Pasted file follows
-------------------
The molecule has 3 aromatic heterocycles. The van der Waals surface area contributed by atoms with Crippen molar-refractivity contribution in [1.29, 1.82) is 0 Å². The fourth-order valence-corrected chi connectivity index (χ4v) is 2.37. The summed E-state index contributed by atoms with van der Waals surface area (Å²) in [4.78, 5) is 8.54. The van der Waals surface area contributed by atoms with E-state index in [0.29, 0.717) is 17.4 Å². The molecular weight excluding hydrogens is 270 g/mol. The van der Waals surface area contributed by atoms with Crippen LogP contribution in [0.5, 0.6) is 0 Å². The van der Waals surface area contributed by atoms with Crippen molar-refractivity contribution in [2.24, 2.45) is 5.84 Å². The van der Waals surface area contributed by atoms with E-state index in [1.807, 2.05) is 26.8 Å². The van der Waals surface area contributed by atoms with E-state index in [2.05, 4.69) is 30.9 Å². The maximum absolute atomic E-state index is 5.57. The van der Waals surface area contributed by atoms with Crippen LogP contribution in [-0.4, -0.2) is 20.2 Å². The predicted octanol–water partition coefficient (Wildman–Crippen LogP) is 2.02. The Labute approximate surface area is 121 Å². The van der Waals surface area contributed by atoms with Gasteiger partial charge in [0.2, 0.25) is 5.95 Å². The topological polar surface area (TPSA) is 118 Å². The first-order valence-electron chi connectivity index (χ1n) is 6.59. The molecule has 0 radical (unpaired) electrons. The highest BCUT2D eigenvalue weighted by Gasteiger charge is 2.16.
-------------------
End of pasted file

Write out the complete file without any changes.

The molecule has 3 aromatic heterocycles. The van der Waals surface area contributed by atoms with Crippen molar-refractivity contribution in [1.29, 1.82) is 0 Å². The fourth-order valence-corrected chi connectivity index (χ4v) is 2.37. The summed E-state index contributed by atoms with van der Waals surface area (Å²) in [4.78, 5) is 8.54. The van der Waals surface area contributed by atoms with E-state index in [0.29, 0.717) is 17.4 Å². The molecular weight excluding hydrogens is 270 g/mol. The van der Waals surface area contributed by atoms with Crippen LogP contribution in [0.5, 0.6) is 0 Å². The van der Waals surface area contributed by atoms with Crippen molar-refractivity contribution in [2.24, 2.45) is 5.84 Å². The van der Waals surface area contributed by atoms with E-state index in [1.807, 2.05) is 26.8 Å². The van der Waals surface area contributed by atoms with E-state index in [2.05, 4.69) is 30.9 Å². The maximum absolute atomic E-state index is 5.57. The van der Waals surface area contributed by atoms with Crippen LogP contribution in [-0.4, -0.2) is 20.2 Å². The predicted octanol–water partition coefficient (Wildman–Crippen LogP) is 2.02. The Labute approximate surface area is 121 Å². The van der Waals surface area contributed by atoms with Gasteiger partial charge in [0.2, 0.25) is 5.95 Å². The topological polar surface area (TPSA) is 118 Å². The first-order valence-electron chi connectivity index (χ1n) is 6.59. The molecule has 0 radical (unpaired) electrons. The highest BCUT2D eigenvalue weighted by Gasteiger charge is 2.16.